Comino (Maltese: Kemmuna), formerly called Ephaestia, is a small island of the Maltese archipelago between the islands of Malta and Gozo in the Mediterranean Sea, measuring 3.5 square kilometres (1.4 sq mi) in area. Named after the cumin seed that once flourished in the Maltese islands, the island is the least densely populated area in the Republic of Malta. It has a permanent population of only three residents, following the death of the fourth resident in 2017. Administratively, it is part of the municipality of Għajnsielem, in southeastern Gozo. One priest and one policeman commute from the nearby island of Gozo. The island is a bird sanctuary and nature reserve.
Comino is known to have been inhabited by farmers during Roman times, but for long periods in its history it has been sparsely populated, privately owned, or abandoned entirely. Its rugged coastline is delineated by sheer limestone cliffs, and dotted with deep caves which were popular with pirates and marauders in the Middle Ages. The caves and coves of Comino were frequently used as staging posts for raids on hapless boats crossing between Malta and Gozo. From 1285 until some time after 1290, Comino was the home of exiled Jewish Prophet and Kabbalist Abraham Abulafia. It was on Comino that Abulafia composed his "Sefer ha-Ot" (The Book of the Sign), and his last work, "Imre Shefer" (Words of Beauty).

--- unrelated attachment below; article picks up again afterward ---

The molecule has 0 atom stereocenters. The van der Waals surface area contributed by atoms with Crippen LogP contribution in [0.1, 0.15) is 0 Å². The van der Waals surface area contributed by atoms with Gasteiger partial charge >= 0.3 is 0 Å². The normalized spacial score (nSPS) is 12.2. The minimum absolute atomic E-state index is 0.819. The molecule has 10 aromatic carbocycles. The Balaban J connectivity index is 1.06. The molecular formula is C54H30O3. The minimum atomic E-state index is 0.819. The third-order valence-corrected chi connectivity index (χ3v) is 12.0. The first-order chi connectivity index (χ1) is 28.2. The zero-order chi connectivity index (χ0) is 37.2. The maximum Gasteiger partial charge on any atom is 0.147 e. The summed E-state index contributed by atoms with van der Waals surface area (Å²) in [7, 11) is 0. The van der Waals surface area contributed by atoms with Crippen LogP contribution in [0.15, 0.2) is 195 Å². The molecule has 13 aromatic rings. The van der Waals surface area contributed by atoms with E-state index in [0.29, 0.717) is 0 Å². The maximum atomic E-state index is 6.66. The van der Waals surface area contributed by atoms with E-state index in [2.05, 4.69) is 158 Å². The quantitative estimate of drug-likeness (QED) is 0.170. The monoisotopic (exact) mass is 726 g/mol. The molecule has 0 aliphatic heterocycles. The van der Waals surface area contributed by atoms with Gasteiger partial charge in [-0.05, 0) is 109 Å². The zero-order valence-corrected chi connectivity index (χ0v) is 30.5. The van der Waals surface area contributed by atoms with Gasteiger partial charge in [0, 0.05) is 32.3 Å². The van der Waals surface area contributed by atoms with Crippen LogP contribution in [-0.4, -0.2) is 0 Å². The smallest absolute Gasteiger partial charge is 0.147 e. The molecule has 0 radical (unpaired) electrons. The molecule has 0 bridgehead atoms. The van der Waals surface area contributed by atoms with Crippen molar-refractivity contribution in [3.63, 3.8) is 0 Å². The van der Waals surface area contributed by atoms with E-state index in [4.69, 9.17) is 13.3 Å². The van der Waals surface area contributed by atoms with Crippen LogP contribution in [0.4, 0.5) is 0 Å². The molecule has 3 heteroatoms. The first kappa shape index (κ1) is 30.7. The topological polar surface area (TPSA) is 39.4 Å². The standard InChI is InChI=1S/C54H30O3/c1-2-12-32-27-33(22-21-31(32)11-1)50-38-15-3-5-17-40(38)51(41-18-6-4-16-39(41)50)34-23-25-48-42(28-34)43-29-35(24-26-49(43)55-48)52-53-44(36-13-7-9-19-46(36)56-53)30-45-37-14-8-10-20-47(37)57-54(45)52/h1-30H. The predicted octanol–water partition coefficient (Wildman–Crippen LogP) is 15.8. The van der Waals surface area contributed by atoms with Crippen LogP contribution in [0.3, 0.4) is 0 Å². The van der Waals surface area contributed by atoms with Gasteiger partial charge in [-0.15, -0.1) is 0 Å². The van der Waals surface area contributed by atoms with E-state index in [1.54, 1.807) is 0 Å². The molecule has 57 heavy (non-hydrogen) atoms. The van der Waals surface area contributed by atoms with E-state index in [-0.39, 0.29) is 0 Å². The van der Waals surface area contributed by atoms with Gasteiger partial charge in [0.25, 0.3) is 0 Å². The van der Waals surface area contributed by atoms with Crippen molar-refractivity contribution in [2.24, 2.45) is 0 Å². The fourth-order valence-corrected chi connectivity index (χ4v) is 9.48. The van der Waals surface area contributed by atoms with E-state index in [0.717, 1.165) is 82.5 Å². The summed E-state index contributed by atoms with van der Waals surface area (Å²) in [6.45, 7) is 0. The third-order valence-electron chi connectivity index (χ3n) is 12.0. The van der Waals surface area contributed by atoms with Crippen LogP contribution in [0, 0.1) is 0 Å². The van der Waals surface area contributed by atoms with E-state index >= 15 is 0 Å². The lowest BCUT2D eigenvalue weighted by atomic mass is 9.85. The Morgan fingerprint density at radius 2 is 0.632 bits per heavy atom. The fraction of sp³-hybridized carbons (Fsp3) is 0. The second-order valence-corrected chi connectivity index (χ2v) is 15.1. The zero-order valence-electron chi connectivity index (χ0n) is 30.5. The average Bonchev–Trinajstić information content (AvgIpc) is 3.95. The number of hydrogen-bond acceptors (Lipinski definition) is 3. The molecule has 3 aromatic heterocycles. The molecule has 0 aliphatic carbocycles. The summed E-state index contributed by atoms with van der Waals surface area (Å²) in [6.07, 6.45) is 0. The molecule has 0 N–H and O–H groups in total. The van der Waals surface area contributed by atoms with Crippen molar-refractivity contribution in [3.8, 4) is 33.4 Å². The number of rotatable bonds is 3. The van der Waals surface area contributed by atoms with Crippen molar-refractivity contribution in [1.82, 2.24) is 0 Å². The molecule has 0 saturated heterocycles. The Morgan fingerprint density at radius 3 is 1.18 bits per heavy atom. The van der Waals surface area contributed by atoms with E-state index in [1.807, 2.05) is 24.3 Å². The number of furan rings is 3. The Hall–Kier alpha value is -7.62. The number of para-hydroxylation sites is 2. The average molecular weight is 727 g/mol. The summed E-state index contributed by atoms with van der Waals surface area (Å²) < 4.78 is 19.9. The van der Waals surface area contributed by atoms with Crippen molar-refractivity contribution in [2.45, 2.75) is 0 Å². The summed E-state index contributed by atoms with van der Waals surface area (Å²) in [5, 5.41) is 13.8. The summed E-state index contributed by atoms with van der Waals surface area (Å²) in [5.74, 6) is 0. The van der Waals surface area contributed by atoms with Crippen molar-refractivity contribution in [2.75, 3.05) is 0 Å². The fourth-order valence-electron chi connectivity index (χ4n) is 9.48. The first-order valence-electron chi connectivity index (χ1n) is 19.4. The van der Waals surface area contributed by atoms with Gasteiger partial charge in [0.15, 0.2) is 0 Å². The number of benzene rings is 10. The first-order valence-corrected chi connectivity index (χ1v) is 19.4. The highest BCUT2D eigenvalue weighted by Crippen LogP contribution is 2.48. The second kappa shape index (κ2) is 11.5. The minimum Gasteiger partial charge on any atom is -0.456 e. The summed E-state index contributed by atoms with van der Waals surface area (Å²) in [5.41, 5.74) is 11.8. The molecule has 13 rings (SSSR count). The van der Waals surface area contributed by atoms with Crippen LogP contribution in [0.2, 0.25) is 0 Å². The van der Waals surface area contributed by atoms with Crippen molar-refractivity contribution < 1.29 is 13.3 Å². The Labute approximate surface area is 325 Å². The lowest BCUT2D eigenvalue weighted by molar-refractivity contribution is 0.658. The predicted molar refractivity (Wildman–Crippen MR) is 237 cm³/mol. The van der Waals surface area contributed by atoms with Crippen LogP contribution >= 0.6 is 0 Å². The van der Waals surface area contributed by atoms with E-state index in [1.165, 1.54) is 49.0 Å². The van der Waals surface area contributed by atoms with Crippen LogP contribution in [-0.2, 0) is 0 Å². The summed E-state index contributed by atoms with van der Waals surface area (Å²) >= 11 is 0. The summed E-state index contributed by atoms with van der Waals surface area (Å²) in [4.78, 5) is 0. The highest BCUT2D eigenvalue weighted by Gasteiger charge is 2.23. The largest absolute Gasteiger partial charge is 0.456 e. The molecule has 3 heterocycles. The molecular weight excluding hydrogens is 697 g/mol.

In later years, the Knights of Malta used this island as hunting and recreational grounds. The Knights were fiercely protective of the local game, which consisted of wild boar and hares (Maltese: fenek tal-grixti): upon conviction, poachers were liable to a penalty of three years as a galley slave. In the 16th and 17th centuries, Comino served as a place of imprisonment or exile for errant knights. Knights who were convicted of minor crimes were occasionally sentenced to the lonely and dangerous task of manning St. Mary's Tower.
During the French occupation of Malta, Comino served as a quarantine and existing buildings served as an isolation hospital.
On 6 March 1889 the British battleship HMS Sultan grounded on an uncharted rock in the Comino Channel, ripping her bottom open. She slowly flooded and, in a gale on 14 March 1889 she slipped off the rock and sank. The Italian firm of Baghino & Co raised her in August 1889 for a fee of £50,000. On 27 August Sultan was brought into Malta.